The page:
Yanna Lee

A new Yale-led study found that ultrasounds used for the detection of deep vein thrombosis, a common cardiovascular disease, could cause patients to develop an even more dangerous cardiovascular complication: pulmonary embolisms.

According to the study, ultrasounds are the most common as well as safest method for detecting deep vein thrombosis, a medical condition in which blood clots form in veins deep within the limbs. Although the clots themselves have very subtle symptoms, they can lead to serious complications, such as venous pulmonary embolism — the blockage of the lung’s main artery or blood vessel — the third-most common cardiovascular disease after heart attacks and stroke, according to study co-author and Yale internal medicine resident Behnood Bikdeli. The study found that while DVT makes a patient more susceptible to a pulmonary embolism, using ultrasounds to detect DVT significantly increases the patient’s risk of developing a pulmonary embolism.

Study co-author Ghazaleh Mehdipoor, a doctor in Iran, said the research team wanted their study to help physicians be more cognizant of the minor symptoms that, presented after an ultrasound examination, could signal major complications indicative of a pulmonary embolism.

“From a practical point of view, clinicians and radiologists need to be aware of this uncommon but serious and potentially lethal complication. If their patients feel short of breath, or have markedly reduced lower extremity swelling right after the diagnostic ultrasound study, they should highly suspect clot embolization and consider appropriate diagnostics and therapy,” Mehdipoor said.

Ultrasounds are widely considered “a very safe technique,” Mehdipoor said. But the team of researchers noticed that there are some potential concerns associated with them. Excessive pressure from ultrasound examinations exerted on the limbs became an added threat when the exams  caused clots from DVT to loosen and travel to the vena cava, the main vein that attaches to the right side of the heart where gas exchange occurs.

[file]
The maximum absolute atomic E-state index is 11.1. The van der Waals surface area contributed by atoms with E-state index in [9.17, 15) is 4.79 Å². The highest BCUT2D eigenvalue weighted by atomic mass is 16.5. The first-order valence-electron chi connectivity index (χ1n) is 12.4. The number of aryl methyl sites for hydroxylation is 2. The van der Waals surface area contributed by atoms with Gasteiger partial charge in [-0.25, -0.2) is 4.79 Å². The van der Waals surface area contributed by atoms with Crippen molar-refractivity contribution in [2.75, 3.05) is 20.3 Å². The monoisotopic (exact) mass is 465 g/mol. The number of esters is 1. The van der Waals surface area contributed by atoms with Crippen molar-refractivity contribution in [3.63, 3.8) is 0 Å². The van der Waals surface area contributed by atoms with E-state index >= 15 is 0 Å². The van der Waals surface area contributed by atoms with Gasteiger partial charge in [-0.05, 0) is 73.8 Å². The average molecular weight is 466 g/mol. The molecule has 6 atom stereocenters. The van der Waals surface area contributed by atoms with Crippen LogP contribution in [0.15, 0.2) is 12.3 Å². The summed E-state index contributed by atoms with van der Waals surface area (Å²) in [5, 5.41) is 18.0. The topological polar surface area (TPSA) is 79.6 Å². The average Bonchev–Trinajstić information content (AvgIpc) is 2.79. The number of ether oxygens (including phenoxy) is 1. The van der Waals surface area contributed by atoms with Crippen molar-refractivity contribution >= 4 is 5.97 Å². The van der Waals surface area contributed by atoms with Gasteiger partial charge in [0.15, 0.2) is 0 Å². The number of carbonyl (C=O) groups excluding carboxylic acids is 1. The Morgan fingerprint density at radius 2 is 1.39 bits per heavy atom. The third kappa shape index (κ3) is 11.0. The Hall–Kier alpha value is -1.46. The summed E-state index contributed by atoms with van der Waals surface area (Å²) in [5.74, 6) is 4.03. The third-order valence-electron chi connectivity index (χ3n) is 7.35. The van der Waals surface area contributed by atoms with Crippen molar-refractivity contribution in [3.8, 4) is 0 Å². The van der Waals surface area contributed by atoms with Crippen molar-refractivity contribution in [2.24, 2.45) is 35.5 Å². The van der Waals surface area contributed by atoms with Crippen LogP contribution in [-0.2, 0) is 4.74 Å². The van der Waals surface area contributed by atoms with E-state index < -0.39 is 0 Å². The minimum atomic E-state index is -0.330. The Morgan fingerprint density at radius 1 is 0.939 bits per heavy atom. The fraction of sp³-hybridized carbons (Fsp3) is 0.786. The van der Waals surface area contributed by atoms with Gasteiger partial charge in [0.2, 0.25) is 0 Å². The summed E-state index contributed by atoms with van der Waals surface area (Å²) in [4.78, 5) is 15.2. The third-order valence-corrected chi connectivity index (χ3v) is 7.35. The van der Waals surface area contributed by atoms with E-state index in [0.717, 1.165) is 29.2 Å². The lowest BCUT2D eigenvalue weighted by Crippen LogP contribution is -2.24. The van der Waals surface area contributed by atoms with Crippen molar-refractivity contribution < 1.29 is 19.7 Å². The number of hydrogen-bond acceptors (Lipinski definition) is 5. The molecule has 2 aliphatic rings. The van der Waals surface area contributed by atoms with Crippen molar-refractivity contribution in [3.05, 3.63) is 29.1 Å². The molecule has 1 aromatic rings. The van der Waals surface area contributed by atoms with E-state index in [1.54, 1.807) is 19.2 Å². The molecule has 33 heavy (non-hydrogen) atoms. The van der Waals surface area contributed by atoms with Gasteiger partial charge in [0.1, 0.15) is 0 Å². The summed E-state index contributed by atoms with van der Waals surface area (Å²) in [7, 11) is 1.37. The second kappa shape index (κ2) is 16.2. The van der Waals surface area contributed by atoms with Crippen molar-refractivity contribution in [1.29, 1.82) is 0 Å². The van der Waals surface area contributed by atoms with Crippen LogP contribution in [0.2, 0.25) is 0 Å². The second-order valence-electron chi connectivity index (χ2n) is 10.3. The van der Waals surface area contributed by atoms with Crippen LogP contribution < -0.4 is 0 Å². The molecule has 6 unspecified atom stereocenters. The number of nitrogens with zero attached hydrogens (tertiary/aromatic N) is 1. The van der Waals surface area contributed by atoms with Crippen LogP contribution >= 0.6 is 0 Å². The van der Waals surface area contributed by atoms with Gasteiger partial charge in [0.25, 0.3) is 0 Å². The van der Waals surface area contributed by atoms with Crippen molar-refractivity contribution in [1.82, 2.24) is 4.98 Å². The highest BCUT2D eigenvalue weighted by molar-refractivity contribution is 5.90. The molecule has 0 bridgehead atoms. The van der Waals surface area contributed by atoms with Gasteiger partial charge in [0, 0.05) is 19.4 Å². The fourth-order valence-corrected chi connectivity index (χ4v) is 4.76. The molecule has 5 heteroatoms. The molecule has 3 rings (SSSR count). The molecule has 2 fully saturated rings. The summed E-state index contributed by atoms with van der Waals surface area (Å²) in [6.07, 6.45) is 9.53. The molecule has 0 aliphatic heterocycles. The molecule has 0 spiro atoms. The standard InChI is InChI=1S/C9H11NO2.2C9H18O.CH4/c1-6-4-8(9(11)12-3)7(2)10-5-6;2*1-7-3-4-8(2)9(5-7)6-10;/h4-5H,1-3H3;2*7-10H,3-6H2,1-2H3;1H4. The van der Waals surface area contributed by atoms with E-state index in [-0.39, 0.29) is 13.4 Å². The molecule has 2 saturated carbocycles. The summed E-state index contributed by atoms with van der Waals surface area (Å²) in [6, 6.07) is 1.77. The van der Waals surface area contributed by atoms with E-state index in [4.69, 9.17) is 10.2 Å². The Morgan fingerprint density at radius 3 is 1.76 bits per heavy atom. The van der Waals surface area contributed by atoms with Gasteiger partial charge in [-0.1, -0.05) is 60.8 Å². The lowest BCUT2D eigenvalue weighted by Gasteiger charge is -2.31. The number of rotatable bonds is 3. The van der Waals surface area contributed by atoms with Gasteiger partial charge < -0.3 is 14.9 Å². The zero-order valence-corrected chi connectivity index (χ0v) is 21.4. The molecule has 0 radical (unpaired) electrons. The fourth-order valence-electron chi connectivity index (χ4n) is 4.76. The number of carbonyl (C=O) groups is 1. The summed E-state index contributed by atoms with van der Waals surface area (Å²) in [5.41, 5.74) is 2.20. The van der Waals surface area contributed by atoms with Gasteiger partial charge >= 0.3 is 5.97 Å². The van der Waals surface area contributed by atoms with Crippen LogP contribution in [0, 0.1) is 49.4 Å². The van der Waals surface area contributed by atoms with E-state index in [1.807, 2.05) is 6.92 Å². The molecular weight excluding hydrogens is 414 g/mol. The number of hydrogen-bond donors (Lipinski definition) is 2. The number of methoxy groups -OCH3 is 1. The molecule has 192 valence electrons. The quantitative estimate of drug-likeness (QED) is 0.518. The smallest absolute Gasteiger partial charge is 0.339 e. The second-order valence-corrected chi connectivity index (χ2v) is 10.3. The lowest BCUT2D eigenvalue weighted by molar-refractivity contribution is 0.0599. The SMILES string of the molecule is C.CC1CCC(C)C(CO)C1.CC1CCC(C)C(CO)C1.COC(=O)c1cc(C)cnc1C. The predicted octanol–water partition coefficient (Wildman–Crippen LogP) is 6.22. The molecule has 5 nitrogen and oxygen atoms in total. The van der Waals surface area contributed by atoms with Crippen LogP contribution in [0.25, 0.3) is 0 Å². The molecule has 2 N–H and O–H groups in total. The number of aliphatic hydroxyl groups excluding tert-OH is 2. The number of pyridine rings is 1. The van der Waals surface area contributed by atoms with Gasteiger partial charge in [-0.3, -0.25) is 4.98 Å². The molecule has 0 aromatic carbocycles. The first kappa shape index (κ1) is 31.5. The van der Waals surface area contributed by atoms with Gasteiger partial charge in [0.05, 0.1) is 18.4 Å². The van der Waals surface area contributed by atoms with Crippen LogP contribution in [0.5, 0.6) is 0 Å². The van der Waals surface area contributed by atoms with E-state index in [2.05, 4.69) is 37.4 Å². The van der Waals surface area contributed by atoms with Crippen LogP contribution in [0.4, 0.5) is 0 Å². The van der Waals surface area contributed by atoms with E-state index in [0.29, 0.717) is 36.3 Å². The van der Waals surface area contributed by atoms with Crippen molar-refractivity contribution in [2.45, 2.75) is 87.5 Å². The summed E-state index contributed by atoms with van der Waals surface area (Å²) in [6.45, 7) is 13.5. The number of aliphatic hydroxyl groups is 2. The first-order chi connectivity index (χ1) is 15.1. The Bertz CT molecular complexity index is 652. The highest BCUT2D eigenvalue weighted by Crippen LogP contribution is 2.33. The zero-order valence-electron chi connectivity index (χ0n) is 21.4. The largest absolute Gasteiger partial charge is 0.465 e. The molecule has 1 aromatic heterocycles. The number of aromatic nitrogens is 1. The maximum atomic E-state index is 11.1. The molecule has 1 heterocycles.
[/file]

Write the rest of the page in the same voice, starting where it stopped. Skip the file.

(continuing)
“Such events had been reported in the past with other maneuvers that put pressure on the extremities, but we were unaware of if diagnostic ultrasound carried the same risk,” Mehdipoor said.

When a pulmonary embolism occurs, the clots travel through the bloodstream, going all the way to heart and lodge itself either in the superior or inferior vena cava depending on which extremity of the body the clot originated from, Bikdeli explained. He added that the superior and inferior vena cava are crucial to gas exchange, to take in oxygen and expel carbon dioxide. With a block in the vena cava obstructing circulation, a pulmonary embolism can be potentially fatal.

Mehdipoor, Bikdeli and their colleagues analyzed over 3,600 medical records, identified studies of relevance to their research and abstracted the data in order to test their hypothesis. They looked for a “commonality of patterns” between ultrasound-related factors and patient clot dislodgment, Mehdipoor said.

Mehdipoor expressed surprise at their study’s overall results. The research team found 15 reports out of over 3,600 discussed the issue of ultrasound examination and clot dislodgement. Of the 15 reports, two of them presented cases of pulmonary embolism that were fatal in the patients. Even more surprising, Mehdipoor said, was that they found a similar systematic review on an identical topic, but the study claimed that “no relevant studies were identified.” This discovery led them to believe that pulmonary embolisms, as a complication from ultrasounds, are an “underrepresented and underrecognized phenomenon,” Mehdipoor said, adding that the team hopes their study has raised attention to the complication so that other clinicians and investigators will be cognizant enough to report new cases when they notice them.

According to the CDC, as many as 900,000 Americans are affected by pulmonary embolisms each year and estimates suggest that 60,000 to 100,000 of those affected die from the disease each year.